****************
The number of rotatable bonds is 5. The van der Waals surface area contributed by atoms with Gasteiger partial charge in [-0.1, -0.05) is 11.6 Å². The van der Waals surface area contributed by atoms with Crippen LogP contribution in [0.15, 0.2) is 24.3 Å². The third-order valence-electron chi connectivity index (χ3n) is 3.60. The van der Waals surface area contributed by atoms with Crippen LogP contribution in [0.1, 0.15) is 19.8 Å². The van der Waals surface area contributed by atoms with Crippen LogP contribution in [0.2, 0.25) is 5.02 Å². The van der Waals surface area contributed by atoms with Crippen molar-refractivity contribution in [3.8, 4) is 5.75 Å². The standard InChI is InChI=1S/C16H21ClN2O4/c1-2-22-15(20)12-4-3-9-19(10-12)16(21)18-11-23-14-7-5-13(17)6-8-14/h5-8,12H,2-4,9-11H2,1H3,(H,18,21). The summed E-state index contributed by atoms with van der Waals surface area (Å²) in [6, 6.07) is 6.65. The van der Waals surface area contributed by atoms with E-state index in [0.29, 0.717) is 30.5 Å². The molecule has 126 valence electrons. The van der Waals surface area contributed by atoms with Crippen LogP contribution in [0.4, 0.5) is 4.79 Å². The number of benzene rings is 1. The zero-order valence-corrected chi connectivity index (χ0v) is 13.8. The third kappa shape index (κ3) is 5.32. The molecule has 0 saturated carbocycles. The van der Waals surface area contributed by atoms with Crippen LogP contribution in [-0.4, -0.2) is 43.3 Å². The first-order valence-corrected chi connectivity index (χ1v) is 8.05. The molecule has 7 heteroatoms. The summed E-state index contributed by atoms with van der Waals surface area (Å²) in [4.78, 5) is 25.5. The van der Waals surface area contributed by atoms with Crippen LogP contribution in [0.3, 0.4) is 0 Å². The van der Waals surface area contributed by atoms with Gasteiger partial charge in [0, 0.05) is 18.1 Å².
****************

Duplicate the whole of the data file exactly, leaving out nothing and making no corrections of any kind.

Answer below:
The number of rotatable bonds is 5. The van der Waals surface area contributed by atoms with Gasteiger partial charge in [-0.1, -0.05) is 11.6 Å². The van der Waals surface area contributed by atoms with Crippen LogP contribution in [0.15, 0.2) is 24.3 Å². The third-order valence-electron chi connectivity index (χ3n) is 3.60. The van der Waals surface area contributed by atoms with Crippen LogP contribution in [0.1, 0.15) is 19.8 Å². The van der Waals surface area contributed by atoms with Crippen LogP contribution in [0.2, 0.25) is 5.02 Å². The van der Waals surface area contributed by atoms with Crippen molar-refractivity contribution in [3.8, 4) is 5.75 Å². The standard InChI is InChI=1S/C16H21ClN2O4/c1-2-22-15(20)12-4-3-9-19(10-12)16(21)18-11-23-14-7-5-13(17)6-8-14/h5-8,12H,2-4,9-11H2,1H3,(H,18,21). The summed E-state index contributed by atoms with van der Waals surface area (Å²) in [6, 6.07) is 6.65. The van der Waals surface area contributed by atoms with E-state index in [0.29, 0.717) is 30.5 Å². The molecule has 126 valence electrons. The van der Waals surface area contributed by atoms with Crippen LogP contribution in [0.4, 0.5) is 4.79 Å². The number of benzene rings is 1. The zero-order valence-corrected chi connectivity index (χ0v) is 13.8. The third kappa shape index (κ3) is 5.32. The molecule has 0 saturated carbocycles. The van der Waals surface area contributed by atoms with Crippen LogP contribution in [-0.4, -0.2) is 43.3 Å². The first-order valence-corrected chi connectivity index (χ1v) is 8.05. The molecule has 7 heteroatoms. The summed E-state index contributed by atoms with van der Waals surface area (Å²) in [4.78, 5) is 25.5. The van der Waals surface area contributed by atoms with Crippen LogP contribution in [0.3, 0.4) is 0 Å². The van der Waals surface area contributed by atoms with Gasteiger partial charge in [0, 0.05) is 18.1 Å².